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Steel Drum Sheet Music: Why I Write My Own

Sheet Music is just like recorded music, right?

I can listen to arrangements on any device, and preview as much as I want?  I have multiple options to buy or use the music?  Access to arrangements is clear cut, and quickly available, right?

Ha!

One of my goals is to make Sheet Music easy to access. 

I believe easy access is a goal of companies like SheetMusicPlus, as well as Noteflight, and MusicNotes.

I came into writing for Steel Drums through my job at Mount St Joseph. We had an opportunity to acquire some pans, and did. All that remained was to get musicians, and play gigs.

Kind of.

Once we had the pans tuned up we needed music to play.  I started where my college band had, with music traditional to the steel drum–the music of the islands.

It was simultaneously easy, and very difficult.

After the first couple of tunes, I ran into the  “Old Model Wall.”

It was the same wall I ran into with music for concert band.  Arrangements were generally available 4-6 weeks from the order date…except when they weren’t.  If you lost a part, extra parts could be had by buying the entire arrangement again. No digital copy was ever provided.

To make matters worse, sound recordings and score previews were rare.  Instrumentation lists were non-existent.

I decided to try my hand at arranging steel drum sheet music.

i had already arranged successfully for percussion, and even for some non-standard instrumentation bands.  Plus, I found myself needing approachable music. Music that’s familiar, as well as not too difficult to learn. My Steel Drum group rehearses  once a week.

YMCA for Steel Drums was my first effort, and has had the best reception so far.  My version of Auld Lang Syne is more arrangement, and I’m working on Mary Did You Know.  Like YMCA, my version of Africa for Steel Drums is almost a straight transcription.

With well arranged pop tunes, we have found success time and time again.

As the program has grown, I have used some stock arrangements.  I only do so when such an arrangement can match the benefits of my DIY arrangements.

1.) Digital copies, as some of my students never print their parts.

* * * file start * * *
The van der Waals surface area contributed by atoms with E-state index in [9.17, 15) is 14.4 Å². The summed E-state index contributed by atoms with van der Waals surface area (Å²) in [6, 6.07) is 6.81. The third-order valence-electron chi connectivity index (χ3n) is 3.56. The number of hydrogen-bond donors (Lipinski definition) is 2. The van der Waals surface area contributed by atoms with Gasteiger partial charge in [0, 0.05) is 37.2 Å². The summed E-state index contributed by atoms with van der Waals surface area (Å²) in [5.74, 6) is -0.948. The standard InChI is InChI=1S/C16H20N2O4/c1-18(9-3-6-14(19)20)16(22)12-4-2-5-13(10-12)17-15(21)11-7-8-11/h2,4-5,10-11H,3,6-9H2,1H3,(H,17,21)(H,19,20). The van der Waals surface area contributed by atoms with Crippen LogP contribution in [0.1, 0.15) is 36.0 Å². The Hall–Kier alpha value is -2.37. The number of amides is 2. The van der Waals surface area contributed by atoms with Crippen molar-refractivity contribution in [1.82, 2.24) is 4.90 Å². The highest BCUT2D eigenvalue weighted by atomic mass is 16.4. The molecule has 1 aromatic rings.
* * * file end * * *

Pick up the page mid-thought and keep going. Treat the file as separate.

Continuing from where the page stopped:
2.) A full length sound recording is available ahead of time. Nothing is worse than buying a piece because you liked the first ten seconds, and then finding out that the next 3 minutes are terrible.

3.) Reasonable pricing. Seriously, if you’re going to charge me $40 to $80 for an arrangement in an outdated format, why wouldn’t I attempt to do it myself?  It’s not like we pay $20 for a floppy disk anymore!  Why wouldn’t I customize parts with my players and pans in mind?

4.) Instant availability. Why anyone buys or publishes a hard copy anymore is beyond me. Digital inventory management is cheaper than physical inventory management.  Let’s not even talk about how many trees we could save by cutting the paper!

I have found it very rewarding to write my own arrangements, and encourage you to do the same!

With Sheet Music Plus, self publishing has never been easier.

Please let me know if you’ve found similar success or challenges.

It’s like I tell my students–we’re all on this musical journey, just some of us are in different places!

Learn more about me and what I do here!

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My Favorite Timpani Gauge

Ever wonder what the pros use when the time comes to buy gauges? I’ve seen lots of options, but the Ludwig Standard remains My Favorite Timpani Gauge!

The Ludwig Standard Timpani Gauge is a pressure activated gauge, which means the lever is moved by the motion of the rim above it. In other words, moving the pedal moves the tension rods, which moves the the rim (hoop), which moves the gauge and the head; changing head tension and of course, pitch.

Here’s what the gauge looks like: